Excluding House Mice

Scientific Name: Mus musculus

  1. Thoroughly inspect your home from top to bottom looking for gaps 1/4" or larger. Visit inspection training and click on the link on inspection techniques to go to a free online course on how to inspect or at least know how your pest controller should be inspecting.
  2. Make sure you don't have bats. If you do, visit bats to learn how to handle them.
  3. If you don't have bats, or other animals, seal all the holes and gaps 1/4" or larger.
    • Small cracks and crevices can be closed with quality caulk or low expanding foam. (Warning, foam will break down when exposed to sunlight and it can be gnawed through).
    • Larger gaps can be filled with copper mesh Xcluder, stainless-steel mesh and/or hardware cloth. Use a screwdriver to help wedge the material in the opening.
    • Holes 1 inch or larger should be filled with foam (if appropriate) and then covered with 1/4" hardware cloth, solid wood or aluminum flashing.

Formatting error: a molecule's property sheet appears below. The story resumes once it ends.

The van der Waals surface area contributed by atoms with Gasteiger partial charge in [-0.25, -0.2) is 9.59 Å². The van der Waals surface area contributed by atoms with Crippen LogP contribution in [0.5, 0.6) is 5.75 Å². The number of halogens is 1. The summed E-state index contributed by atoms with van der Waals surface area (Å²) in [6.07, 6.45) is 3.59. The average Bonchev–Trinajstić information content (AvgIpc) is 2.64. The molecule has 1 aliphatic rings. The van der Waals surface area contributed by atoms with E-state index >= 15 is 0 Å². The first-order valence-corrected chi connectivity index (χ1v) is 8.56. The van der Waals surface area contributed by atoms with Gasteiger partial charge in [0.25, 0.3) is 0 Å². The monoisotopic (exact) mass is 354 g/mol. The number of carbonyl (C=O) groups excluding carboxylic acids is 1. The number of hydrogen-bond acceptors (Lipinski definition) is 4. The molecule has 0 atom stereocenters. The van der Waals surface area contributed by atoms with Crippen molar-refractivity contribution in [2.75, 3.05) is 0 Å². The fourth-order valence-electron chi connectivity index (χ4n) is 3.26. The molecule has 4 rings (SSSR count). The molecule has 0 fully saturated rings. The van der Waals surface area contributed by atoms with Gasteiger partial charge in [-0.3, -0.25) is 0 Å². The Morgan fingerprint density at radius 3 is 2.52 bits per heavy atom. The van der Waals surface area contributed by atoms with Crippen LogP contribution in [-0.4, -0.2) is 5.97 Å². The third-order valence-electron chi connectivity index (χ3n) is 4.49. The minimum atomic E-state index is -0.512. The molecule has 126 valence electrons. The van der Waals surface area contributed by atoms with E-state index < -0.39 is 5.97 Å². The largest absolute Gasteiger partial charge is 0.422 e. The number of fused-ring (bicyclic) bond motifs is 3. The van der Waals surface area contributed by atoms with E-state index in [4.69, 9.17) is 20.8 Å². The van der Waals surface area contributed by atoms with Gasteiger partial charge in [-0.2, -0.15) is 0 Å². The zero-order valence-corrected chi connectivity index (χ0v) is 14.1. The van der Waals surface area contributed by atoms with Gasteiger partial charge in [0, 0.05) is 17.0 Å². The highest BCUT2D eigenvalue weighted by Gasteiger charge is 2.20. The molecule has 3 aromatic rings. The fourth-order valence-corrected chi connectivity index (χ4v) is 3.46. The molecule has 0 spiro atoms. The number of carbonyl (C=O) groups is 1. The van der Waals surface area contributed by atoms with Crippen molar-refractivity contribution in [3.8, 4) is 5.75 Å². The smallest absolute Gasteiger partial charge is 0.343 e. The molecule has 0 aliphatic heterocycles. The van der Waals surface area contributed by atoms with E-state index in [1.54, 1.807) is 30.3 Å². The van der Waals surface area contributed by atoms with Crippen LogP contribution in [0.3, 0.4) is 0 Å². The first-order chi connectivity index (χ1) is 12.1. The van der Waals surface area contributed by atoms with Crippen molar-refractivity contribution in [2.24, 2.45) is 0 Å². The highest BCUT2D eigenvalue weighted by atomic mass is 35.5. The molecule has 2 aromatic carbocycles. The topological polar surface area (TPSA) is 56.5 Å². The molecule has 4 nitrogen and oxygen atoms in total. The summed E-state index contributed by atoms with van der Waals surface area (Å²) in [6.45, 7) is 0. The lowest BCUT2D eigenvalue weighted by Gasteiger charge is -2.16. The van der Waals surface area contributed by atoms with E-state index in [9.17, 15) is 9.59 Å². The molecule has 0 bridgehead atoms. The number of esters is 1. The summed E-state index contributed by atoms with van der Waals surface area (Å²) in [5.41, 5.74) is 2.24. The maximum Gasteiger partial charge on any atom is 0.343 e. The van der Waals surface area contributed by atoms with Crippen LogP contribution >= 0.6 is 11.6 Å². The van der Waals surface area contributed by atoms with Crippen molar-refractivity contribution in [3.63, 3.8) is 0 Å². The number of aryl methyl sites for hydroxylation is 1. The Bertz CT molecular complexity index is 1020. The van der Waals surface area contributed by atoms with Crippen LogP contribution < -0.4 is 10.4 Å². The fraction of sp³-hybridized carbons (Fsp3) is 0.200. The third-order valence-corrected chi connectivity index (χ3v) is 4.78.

4. Pay attention to the following areas: Pipe gap mouse entry. Photo by Stephen Vantassel
    • Sill-the area where the walls meet the foundation
    • Pipes-often gaps exist around pipes which enter the building. See image on right by Stephen Vantassel. Note the pen sticking in the crack. This is an example of a mouse highway!!
    • Electrical wires-never work around electrical wires. Contact the electric company first!!
    • Eaves-gaps occur at the soffit level. Remember, mice can climb!
    • Doors--be sure that the gap between a door and the floor is filled with stiff brush or other gap filling product.

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